Initially, without even knowing it, I had been a big fan of Joe Laudati's work for several years now. I have been an avid modeler since I was a little kid but I
really got into the hobby when I started building resin kits about three years ago as a big kid.
Since immersing myself in the world of the
so-called garage kits and their more prominent counterparts of 'serious' merchandising, Mr. Laudati's efforts have always found their way onto my “I gotta get my hands on that freakin' kit!” list. Part of it was his ability to capture in resin
the best work of one of fantasy cinema's greatest artists, Ray Harryhausen.
Harryhausen (whose tribute page is elsewhere on this site) twisted
my eight year old mind in such a way that it has yet to recover when I first saw “The 7th Voyage Of Sinbad” in a darkened theater with my buddies. From that fateful day in 1958, I was subsequently exposed to many of Ray's other creatures
without really having a clue as to who the master actually was much less even knowing his name.
Which brings us to Joe Laudati. Echoing my 1958
experience, as I delved deeper into the world of resin, I kept seeing more and more truly impressive works of art by various sculptors of fantasy and science fiction film character interpretations. Of those artists, Joe was and is, in my opinion, the best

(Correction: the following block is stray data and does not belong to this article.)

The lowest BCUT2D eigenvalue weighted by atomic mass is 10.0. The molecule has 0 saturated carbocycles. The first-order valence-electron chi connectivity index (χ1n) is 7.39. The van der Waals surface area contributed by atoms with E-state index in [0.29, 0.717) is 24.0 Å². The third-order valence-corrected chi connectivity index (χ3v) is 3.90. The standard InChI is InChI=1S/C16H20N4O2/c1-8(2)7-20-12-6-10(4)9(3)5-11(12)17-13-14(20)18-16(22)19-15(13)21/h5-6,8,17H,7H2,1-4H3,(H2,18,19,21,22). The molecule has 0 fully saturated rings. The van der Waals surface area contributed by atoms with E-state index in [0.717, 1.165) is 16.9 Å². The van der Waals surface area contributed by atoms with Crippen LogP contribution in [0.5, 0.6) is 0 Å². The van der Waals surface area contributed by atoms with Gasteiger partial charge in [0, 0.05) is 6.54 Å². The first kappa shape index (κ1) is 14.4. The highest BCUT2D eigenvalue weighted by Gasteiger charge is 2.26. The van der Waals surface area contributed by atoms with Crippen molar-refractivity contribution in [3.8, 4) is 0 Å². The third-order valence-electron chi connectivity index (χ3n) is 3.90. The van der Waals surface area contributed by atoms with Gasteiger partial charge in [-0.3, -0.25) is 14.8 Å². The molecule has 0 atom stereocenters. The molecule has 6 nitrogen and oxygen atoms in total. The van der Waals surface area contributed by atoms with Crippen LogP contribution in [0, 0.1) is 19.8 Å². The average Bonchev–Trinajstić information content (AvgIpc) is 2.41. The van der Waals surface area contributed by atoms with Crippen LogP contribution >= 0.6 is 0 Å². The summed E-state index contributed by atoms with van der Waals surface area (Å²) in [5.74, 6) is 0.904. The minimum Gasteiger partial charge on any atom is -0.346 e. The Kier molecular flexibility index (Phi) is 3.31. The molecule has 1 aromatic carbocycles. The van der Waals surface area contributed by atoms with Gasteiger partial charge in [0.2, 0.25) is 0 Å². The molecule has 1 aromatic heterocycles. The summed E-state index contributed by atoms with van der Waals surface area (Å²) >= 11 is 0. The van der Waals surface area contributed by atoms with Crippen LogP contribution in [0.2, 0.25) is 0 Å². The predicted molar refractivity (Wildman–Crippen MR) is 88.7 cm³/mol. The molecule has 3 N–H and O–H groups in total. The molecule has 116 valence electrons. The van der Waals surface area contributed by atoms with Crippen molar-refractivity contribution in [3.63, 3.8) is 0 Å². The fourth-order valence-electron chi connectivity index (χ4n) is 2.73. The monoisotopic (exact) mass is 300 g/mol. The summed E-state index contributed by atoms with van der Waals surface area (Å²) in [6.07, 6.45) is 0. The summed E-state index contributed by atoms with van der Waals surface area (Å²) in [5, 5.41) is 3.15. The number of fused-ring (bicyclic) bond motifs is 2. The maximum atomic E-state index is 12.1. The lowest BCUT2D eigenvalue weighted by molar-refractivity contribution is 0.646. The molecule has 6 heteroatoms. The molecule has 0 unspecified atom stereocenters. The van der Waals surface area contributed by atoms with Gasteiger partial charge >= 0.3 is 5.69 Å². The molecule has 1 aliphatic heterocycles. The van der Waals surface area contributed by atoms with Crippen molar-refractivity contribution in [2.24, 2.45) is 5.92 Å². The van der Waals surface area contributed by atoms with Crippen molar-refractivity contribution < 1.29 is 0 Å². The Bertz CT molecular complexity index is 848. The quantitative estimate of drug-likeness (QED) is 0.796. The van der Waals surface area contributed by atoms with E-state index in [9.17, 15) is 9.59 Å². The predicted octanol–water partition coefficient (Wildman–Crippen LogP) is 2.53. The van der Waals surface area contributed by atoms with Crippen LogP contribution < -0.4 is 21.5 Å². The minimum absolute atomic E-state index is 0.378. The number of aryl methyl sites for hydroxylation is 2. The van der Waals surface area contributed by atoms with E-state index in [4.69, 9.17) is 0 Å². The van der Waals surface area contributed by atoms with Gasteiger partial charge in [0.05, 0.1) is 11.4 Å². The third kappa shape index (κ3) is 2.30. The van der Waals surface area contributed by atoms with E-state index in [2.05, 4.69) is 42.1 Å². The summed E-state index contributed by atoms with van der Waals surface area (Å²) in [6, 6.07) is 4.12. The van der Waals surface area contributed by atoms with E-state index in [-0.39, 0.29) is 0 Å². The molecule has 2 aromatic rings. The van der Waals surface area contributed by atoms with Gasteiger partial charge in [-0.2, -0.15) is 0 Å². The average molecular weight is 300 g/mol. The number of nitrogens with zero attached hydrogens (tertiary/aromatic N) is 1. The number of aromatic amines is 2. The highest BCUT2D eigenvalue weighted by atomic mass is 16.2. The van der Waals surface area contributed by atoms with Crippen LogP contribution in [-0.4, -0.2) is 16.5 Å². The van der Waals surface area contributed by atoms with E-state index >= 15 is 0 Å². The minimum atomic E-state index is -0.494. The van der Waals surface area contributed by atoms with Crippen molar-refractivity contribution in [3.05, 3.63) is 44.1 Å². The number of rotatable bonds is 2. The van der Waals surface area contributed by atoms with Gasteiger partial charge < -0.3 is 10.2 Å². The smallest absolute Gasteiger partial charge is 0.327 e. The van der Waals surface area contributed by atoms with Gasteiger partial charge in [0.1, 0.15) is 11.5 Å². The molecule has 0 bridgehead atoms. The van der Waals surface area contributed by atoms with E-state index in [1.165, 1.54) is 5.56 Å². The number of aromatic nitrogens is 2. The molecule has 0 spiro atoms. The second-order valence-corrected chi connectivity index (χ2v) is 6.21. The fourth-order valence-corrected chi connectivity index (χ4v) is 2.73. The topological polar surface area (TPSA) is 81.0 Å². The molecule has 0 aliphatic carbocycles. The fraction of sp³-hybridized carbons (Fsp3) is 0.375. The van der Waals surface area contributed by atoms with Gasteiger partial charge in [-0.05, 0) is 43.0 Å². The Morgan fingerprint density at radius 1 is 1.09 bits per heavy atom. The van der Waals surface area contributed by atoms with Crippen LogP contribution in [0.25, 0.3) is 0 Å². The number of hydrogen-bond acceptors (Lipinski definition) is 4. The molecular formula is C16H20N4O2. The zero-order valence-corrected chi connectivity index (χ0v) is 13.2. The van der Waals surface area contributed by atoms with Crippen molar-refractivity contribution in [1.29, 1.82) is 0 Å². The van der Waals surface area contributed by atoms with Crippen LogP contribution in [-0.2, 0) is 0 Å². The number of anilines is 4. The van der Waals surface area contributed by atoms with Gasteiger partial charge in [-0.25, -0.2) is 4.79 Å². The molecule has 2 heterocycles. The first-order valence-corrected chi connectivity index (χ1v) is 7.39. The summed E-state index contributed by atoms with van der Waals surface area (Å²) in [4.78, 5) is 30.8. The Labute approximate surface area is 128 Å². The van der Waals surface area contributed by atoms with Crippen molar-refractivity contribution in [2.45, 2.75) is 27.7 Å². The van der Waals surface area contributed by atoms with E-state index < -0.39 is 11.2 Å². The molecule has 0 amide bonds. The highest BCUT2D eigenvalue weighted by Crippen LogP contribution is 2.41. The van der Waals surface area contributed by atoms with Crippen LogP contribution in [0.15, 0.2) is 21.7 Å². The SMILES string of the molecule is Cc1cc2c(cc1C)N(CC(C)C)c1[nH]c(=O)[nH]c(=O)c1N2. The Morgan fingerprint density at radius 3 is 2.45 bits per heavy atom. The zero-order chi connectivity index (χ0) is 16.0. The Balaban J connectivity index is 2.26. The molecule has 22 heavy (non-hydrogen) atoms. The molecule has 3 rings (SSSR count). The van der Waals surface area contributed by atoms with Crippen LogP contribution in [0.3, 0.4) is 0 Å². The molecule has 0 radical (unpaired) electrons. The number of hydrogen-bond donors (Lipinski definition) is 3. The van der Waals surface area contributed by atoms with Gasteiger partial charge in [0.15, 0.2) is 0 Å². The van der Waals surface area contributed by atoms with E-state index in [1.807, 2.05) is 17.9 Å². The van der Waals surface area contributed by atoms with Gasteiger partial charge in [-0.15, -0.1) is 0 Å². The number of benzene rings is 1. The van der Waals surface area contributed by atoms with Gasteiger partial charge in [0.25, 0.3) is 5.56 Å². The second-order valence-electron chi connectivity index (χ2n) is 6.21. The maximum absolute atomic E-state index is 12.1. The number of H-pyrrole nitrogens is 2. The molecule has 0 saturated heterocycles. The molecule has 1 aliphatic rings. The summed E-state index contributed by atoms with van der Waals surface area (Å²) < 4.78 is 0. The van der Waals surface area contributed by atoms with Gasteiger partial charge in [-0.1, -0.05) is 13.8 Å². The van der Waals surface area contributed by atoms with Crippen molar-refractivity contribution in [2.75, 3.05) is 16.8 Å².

in the field.
Mr. Laudati's efforts have served up a double whammy in his ability in displaying his talents. Firstly (and I don't
know anything about the kit generation process so please forgive me if I'm in error here) was his choice of subject matter. Whether he came up with the 'idea' for a certain sculpture or it was proposed by a manufacturer is irrelevant. The final conceptions
are invariably on the mark and visually compelling.
Secondly, is his execution of the fantastic. Joe can either capture the excitement of an
established cinematic scene such as the deadly duel between Kong and the Tyrannosaurus Rex battling over the lovely morsel known as Ann Darrow or to create a 'what if' scenario if two of the cyclops from '7th Voyage' tag teamed on the Dragon from
the same film.
This page is an effort to display Joe's not inconsiderable talent to the uninitiated or to provide an avenue to those that would
like more access to Joe's kits. I call them “Joe's” because no matter who manufactures them, they'll always be Joe's kits as “Jason And The Argonauts” will always be Ray Harryhausen's film regardless of who directed it.
As far as access is concerned, you can go to Joe's home page (http://www.joelaudati.com/) to see and purchase his work OR you
can go to online stores such as Monsters In Motion (http://www.monstersinmotion.com/) OR my favorite go to source, eBay.
eBay is particularly helpful in that you may have opportunities to purchase some of Joe's (there I go again) out of production resin kits at fair prices (some times).
Below are photos of Joe's kits that I have made over the past few years. Each has a larger section elsewhere on this site with more photos but here are intended as teasers (if you will) as to what is out there and hopefully
spur interest in the viewer. As I build more of Joe's kits, and I'm sure I will, I'll be adding them here. Enjoy.